Now that Mother Nature stopped trying to kill everyone on board, Gary retrieved the treasured documents for another look. Tasmanian drivers licence. Shit photo. Those fucked-up ears are shockers. Gotta live with it mate. Medicare card. Stay healthy and you won’t be needing it in a hurry. Trust Bank of Australia transaction account and credit card. Be nicer with more zeros on the balance, but you can’t have everything. And, priceless, a beautiful, brand-new Australian passport. He kissed it for luck. It would get him over lots of hurdles, that little baby. A collection of precious papers and plastic cards. Name: Dylan Oscar Wagner. Address on the licence: Risdon Vale. Near the notorious Risdon Prison, apparently. Fucken hilarious, guys. Occupation: unemployed bogan. Reinvented as a downsized factory worker, unlikely to attract the attention of the authorities. Couldn’t they have made him a fancy-arse stockbroker living in a nice Hobart suburb, like Battery Point?
‘The detail in this stuff leaves a lot to be desired.’
Tracey looked up from the magazine she was flipping through. ‘Beggars can’t be choosers.’
‘That’s deep. Original.’
‘Whatever.’ Tracey laid her head on a pillow. ‘I need shut-eye.’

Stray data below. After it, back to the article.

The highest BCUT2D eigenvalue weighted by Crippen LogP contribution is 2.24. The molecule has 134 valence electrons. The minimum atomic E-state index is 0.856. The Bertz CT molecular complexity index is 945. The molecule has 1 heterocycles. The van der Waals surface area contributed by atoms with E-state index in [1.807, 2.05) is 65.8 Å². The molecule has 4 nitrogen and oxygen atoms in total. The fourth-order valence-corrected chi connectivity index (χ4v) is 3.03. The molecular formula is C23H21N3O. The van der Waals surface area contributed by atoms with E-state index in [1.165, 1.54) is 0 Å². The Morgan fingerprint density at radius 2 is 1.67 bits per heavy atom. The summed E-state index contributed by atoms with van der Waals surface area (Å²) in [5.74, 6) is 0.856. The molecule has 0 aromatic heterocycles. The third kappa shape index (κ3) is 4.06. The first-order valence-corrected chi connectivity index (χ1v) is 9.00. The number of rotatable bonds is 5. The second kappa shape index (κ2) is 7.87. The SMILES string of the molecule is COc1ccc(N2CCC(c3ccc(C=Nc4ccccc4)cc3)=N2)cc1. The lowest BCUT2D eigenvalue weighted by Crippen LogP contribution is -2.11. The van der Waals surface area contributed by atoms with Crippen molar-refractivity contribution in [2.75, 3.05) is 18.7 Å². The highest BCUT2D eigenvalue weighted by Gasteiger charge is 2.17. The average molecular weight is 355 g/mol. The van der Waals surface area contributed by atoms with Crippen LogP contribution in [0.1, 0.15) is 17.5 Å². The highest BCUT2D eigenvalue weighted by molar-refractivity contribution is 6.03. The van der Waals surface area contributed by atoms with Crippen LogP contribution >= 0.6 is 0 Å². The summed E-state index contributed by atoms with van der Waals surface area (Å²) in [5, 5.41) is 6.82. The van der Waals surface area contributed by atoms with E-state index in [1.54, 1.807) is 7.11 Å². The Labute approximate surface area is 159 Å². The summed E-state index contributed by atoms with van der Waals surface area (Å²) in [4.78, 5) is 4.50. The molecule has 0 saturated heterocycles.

‘But I guess you’re right. In the grand scheme of things, as my old mate Foss used to say, these are minor irritations. “Concentrate on the big picture” he’d say. Gary Braswell is, after all, the Federal Police’s most wanted man.’
‘And I’ll be the most wanted woman if you don’t shut up.’
‘Have you seen the stuff online?’ Gary ploughed on as if talking to himself. ‘Rumours are running rife: I’ve had a sex change, I’m dead, murdered by vengeful Russian crims, fled the country.’
‘Does escaping to Tassie equate to fleeing the country?’
‘Almost. But you know what? Fuck the rumours. Even if these documents aren’t perfect, they’re still pretty damn good. That’s what Foss would say. Think positive.’
Tracey groaned. ‘I think you’ll find that’s pretty much what I’ve been saying the whole time.’
‘Yeah. But I can’t help having negative thoughts now and again. That’s only human, right?’
‘Like how so many things have gone tits up. Like with Maddie.’
‘Listen, mate.’ Tracey sat up on the bunk. ‘Crying over spilt blood is a waste of time; obsessing about it is plain stupid.’
‘Paying all that money to Abdul sure hurt the bottom line.’
‘Can you just stop it, please?’ She stretched her arms wide, stifled a yawn. ‘So what if their services cost a bundle? There are worse scenarios. Much worse. Jail, for example.’